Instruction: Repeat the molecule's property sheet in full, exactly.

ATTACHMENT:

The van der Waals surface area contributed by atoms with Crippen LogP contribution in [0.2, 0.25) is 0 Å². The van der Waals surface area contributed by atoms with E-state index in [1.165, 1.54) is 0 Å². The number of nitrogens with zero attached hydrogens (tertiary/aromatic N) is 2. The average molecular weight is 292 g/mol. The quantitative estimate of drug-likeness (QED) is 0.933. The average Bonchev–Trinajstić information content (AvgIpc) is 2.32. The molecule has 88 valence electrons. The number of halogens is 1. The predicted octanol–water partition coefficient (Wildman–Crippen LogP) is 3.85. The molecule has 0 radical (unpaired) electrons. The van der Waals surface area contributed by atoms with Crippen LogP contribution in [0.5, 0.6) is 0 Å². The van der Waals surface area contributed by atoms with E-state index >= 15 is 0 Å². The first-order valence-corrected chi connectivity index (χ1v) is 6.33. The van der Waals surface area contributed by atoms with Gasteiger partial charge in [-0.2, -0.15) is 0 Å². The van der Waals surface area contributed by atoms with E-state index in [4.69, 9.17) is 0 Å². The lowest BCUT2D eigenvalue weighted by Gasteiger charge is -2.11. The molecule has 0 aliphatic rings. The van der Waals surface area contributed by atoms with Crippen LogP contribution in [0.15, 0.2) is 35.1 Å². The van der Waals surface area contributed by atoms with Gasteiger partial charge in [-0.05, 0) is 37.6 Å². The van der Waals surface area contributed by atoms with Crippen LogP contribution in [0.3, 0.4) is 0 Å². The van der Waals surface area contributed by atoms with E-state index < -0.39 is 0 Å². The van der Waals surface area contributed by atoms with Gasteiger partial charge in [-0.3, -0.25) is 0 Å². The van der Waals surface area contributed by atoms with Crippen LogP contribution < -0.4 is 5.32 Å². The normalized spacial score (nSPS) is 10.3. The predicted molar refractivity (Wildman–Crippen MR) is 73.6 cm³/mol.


The van der Waals surface area contributed by atoms with Crippen LogP contribution in [0.2, 0.25) is 0 Å². The van der Waals surface area contributed by atoms with E-state index in [1.165, 1.54) is 0 Å². The number of nitrogens with zero attached hydrogens (tertiary/aromatic N) is 2. The average molecular weight is 292 g/mol. The quantitative estimate of drug-likeness (QED) is 0.933. The average Bonchev–Trinajstić information content (AvgIpc) is 2.32. The molecule has 88 valence electrons. The number of halogens is 1. The predicted octanol–water partition coefficient (Wildman–Crippen LogP) is 3.85. The molecule has 0 radical (unpaired) electrons. The van der Waals surface area contributed by atoms with Crippen LogP contribution in [0.5, 0.6) is 0 Å². The van der Waals surface area contributed by atoms with E-state index >= 15 is 0 Å². The first-order valence-corrected chi connectivity index (χ1v) is 6.33. The van der Waals surface area contributed by atoms with Gasteiger partial charge in [-0.2, -0.15) is 0 Å². The van der Waals surface area contributed by atoms with E-state index in [4.69, 9.17) is 0 Å². The lowest BCUT2D eigenvalue weighted by Gasteiger charge is -2.11. The molecule has 0 aliphatic rings. The van der Waals surface area contributed by atoms with Crippen LogP contribution in [0.15, 0.2) is 35.1 Å². The van der Waals surface area contributed by atoms with Gasteiger partial charge in [-0.05, 0) is 37.6 Å². The van der Waals surface area contributed by atoms with Crippen LogP contribution in [0.3, 0.4) is 0 Å². The van der Waals surface area contributed by atoms with E-state index < -0.39 is 0 Å². The van der Waals surface area contributed by atoms with Gasteiger partial charge in [-0.3, -0.25) is 0 Å². The van der Waals surface area contributed by atoms with Crippen LogP contribution < -0.4 is 5.32 Å². The normalized spacial score (nSPS) is 10.3. The predicted molar refractivity (Wildman–Crippen MR) is 73.6 cm³/mol.